Pelvic organ prolapse (POP) is a type of pelvic floor disorder. It occurs when the muscles and tissues that support a woman’s pelvic organs become weak and no longer capable of holding those organs in place.
A woman’s pelvic organs include the rectum, uterus, bladder, cervix, and urethra, all of which are held in place by pelvic floor muscles. However, these muscles can become stretched or torn as a result of childbirth or other factors including:
- Pelvic floor injuries
- Chronic constipation and straining during bowel movements
- Hormonal changes
- Genetic disorders that weaken connective tissues
- Having a condition that causes frequent coughing
When pelvic floor muscles are no longer able to hold pelvic organs in position, they drop lower in the pelvis. This creates a bulge or prolapse into the vagina, and in severe cases may cause pelvic organs to bulge onto other organs or outside the body.
According to the American College of Obstetricians and Gynecologists, “POP affects 1 in 4 women in their 40s and 1 in 3 in their 60s. By the time women reach their 80s, POP affects half of all women.” Some may experience symptoms that include:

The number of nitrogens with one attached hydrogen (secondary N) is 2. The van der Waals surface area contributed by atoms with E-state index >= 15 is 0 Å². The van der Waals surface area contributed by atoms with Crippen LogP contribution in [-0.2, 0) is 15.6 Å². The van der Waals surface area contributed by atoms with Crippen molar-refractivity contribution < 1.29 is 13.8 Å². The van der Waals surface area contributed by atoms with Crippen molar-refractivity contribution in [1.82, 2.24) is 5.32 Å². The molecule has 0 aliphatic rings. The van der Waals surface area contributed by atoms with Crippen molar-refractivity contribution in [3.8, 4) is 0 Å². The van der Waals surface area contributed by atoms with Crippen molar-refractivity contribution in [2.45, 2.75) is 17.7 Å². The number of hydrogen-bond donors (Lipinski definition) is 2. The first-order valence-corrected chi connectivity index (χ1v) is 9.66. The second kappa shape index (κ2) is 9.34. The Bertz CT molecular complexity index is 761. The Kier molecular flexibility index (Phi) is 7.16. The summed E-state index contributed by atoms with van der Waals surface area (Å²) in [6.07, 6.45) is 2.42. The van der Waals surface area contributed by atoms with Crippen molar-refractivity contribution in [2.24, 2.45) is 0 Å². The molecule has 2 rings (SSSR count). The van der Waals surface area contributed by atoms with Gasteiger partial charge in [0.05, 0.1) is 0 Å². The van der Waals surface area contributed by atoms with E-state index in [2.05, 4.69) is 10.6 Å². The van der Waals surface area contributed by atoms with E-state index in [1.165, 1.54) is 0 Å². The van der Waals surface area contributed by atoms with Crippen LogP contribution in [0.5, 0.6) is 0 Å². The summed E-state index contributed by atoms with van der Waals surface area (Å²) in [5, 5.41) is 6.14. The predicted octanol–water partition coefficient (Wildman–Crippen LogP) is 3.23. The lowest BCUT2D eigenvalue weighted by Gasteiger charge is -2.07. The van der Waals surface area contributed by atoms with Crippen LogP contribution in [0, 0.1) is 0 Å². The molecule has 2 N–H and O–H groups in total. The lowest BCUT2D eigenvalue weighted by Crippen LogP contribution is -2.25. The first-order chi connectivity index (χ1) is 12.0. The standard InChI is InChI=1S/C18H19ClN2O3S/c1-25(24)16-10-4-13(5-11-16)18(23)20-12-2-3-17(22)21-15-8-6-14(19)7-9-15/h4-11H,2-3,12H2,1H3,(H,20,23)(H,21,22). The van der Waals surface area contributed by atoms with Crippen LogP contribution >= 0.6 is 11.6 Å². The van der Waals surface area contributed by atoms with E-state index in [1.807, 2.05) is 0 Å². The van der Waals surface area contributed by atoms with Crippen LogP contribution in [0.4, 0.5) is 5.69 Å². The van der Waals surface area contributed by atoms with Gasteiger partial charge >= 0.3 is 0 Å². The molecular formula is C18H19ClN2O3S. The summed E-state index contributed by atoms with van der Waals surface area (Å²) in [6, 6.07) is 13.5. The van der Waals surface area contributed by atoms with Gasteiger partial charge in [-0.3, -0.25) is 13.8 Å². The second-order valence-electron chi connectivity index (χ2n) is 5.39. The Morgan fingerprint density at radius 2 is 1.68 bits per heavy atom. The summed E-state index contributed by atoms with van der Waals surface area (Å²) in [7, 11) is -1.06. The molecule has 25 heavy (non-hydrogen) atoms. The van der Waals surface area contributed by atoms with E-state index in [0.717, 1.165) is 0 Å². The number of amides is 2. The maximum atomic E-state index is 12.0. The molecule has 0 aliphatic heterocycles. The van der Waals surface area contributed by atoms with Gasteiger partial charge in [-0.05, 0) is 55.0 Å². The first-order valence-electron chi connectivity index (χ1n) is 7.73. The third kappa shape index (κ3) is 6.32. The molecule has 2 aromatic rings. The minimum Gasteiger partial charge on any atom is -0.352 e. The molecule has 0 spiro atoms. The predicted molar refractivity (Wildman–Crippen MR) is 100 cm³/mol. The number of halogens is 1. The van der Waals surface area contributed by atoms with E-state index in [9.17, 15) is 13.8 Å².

- Lower back pain
- Pressure of pain during sexual intercourse
- Problems inserting tampons
- A feeling of pressure, fullness or aching in the pelvis
- Spotting or bleeding of the vagina
- Feeling or seeing a bulge coming out of the vagina
POP is diagnosed by conducting a series of tests that include a pelvic examination. There are various treatments available such as inserting devices called pessaries to support the pelvic organs, pelvic floor therapy, or surgery to support or close the vagina.
Flushing Hospital Medical Center offers a wide variety of treatments for POP, this includes sacrocolpopexy, a surgical procedure that can be performed with the assistance of a surgical robot by our highly trained surgeons.
For more information about robotic surgery or procedures performed by our surgeons, please contact Flushing Hospital’s Department of Surgery at 718-670-3135.
All content of this newsletter is intended for general information purposes only and is not intended or implied to be a substitute for professional medical advice, diagnosis or treatment. Please consult a medical professional before adopting any of the suggestions on this page. You must never disregard professional medical advice or delay seeking medical treatment based upon any content of this newsletter. PROMPTLY CONSULT YOUR PHYSICIAN OR CALL 911 IF YOU BELIEVE YOU HAVE A MEDICAL EMERGENCY.